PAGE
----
Journal of Nursing Education

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Major Articles 

Learning Style Preference and Student Aptitude for Concept Maps

Carol T. Kostovich, PhD, RN; Michele Poradzisz, PhD, RN; Karen Wood, DNSc, RN, CCRN; Karen L. O’Brien, MSN, RN

  • Journal of Nursing Education. 2007;46(5)
  • Posted May 1, 2007

Abstract

ABSTRACT

Acknowledging that individuals’ preferences for learning vary, faculty in an undergraduate nursing program questioned whether a student’s learning style is an indicator of aptitude in developing concept maps. The purpose of this research was to describe the relationship between nursing students’ learning style preference and aptitude for concept maps. The sample included 120 undergraduate students enrolled in the adult health nursing course. Students created one concept map and completed two instruments: the Learning Style Survey and the Concept Map Survey. Data included Learning Style Survey scores, grade for the concept map, and grade for the adult health course. No significant difference was found between learning style preference and concept map grades. Thematic analysis of the qualitative survey data yielded further insight into students’ preferences for creating concept maps.

AUTHORS

Received: December 20, 2004

Accepted: December 6, 2005

Dr. Kostovich, Dr. Poradzisz, and Dr. Wood are Associate Professors and Ms. O’Brien is Lecturer, Saint Xavier University, Chicago, Illinois. At the time this article was written, Ms. O’Brien was a graduate student at Saint Xavier University.

Address correspondence to Carol T. Kostovich, PhD, RN, Associate Professor, Saint Xavier University, 3700 West 103rd Street, Chicago, IL 60655; e-mail: kostovich@sxu.edu.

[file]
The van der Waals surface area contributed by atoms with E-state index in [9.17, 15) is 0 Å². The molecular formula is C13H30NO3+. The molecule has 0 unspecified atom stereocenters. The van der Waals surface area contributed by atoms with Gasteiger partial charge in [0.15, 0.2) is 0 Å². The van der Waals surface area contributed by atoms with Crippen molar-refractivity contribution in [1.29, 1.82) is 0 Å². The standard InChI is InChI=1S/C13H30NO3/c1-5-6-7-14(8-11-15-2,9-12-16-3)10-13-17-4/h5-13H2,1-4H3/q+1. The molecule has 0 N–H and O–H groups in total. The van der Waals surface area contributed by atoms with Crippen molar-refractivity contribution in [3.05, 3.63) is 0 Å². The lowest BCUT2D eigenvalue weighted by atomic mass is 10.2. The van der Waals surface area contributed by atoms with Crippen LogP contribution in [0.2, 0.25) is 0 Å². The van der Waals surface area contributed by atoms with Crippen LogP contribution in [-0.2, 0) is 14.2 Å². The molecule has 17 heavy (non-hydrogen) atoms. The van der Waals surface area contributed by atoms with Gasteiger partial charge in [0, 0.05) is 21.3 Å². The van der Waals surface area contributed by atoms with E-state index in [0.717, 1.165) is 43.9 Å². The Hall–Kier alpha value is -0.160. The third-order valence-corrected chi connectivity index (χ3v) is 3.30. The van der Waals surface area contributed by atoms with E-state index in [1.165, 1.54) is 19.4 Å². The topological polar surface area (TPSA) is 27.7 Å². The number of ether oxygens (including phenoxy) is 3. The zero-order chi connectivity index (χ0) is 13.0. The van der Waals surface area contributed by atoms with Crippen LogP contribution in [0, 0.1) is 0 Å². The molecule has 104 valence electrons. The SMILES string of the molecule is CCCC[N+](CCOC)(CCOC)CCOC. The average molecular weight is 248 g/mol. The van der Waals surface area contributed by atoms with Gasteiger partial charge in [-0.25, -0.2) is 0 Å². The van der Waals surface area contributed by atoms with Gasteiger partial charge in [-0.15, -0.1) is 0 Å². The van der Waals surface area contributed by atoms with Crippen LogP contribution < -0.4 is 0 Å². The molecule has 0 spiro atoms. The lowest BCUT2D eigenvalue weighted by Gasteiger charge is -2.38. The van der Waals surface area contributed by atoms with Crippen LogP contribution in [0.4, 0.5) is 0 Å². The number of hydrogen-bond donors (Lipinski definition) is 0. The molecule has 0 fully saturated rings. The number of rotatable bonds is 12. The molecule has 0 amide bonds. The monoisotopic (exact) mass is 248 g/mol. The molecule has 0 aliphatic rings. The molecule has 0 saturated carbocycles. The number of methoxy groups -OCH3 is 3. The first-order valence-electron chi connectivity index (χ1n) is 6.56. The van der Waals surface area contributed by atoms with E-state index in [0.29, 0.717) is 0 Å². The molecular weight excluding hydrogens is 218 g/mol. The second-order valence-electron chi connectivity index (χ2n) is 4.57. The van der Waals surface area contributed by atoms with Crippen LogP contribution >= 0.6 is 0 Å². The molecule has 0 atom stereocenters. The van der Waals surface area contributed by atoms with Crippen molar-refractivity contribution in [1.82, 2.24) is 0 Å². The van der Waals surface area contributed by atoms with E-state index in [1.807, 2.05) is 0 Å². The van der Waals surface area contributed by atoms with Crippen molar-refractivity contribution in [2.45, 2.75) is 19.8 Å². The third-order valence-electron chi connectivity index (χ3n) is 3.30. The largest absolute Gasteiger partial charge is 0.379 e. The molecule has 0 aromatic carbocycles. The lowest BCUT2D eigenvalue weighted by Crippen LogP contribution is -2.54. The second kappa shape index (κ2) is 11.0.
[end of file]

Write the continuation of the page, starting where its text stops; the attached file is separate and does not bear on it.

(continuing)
Abstract

ABSTRACT

Acknowledging that individuals’ preferences for learning vary, faculty in an undergraduate nursing program questioned whether a student’s learning style is an indicator of aptitude in developing concept maps. The purpose of this research was to describe the relationship between nursing students’ learning style preference and aptitude for concept maps. The sample included 120 undergraduate students enrolled in the adult health nursing course. Students created one concept map and completed two instruments: the Learning Style Survey and the Concept Map Survey. Data included Learning Style Survey scores, grade for the concept map, and grade for the adult health course. No significant difference was found between learning style preference and concept map grades. Thematic analysis of the qualitative survey data yielded further insight into students’ preferences for creating concept maps.

AUTHORS

Received: December 20, 2004

Accepted: December 6, 2005

Dr. Kostovich, Dr. Poradzisz, and Dr. Wood are Associate Professors and Ms. O’Brien is Lecturer, Saint Xavier University, Chicago, Illinois. At the time this article was written, Ms. O’Brien was a graduate student at Saint Xavier University.

Address correspondence to Carol T. Kostovich, PhD, RN, Associate Professor, Saint Xavier University, 3700 West 103rd Street, Chicago, IL 60655; e-mail: kostovich@sxu.edu.

ABSTRACT

Acknowledging that individuals’ preferences for learning vary, faculty in an undergraduate nursing program questioned whether a student’s learning style is an indicator of aptitude in developing concept maps. The purpose of this research was to describe the relationship between nursing students’ learning style preference and aptitude for concept maps. The sample included 120 undergraduate students enrolled in the adult health nursing course. Students created one concept map and completed two instruments: the Learning Style Survey and the Concept Map Survey. Data included Learning Style Survey scores, grade for the concept map, and grade for the adult health course. No significant difference was found between learning style preference and concept map grades. Thematic analysis of the qualitative survey data yielded further insight into students’ preferences for creating concept maps.

AUTHORS

Received: December 20, 2004

Accepted: December 6, 2005

Dr. Kostovich, Dr. Poradzisz, and Dr. Wood are Associate Professors and Ms. O’Brien is Lecturer, Saint Xavier University, Chicago, Illinois. At the time this article was written, Ms. O’Brien was a graduate student at Saint Xavier University.

Address correspondence to Carol T. Kostovich, PhD, RN, Associate Professor, Saint Xavier University, 3700 West 103rd Street, Chicago, IL 60655; e-mail: kostovich@sxu.edu.

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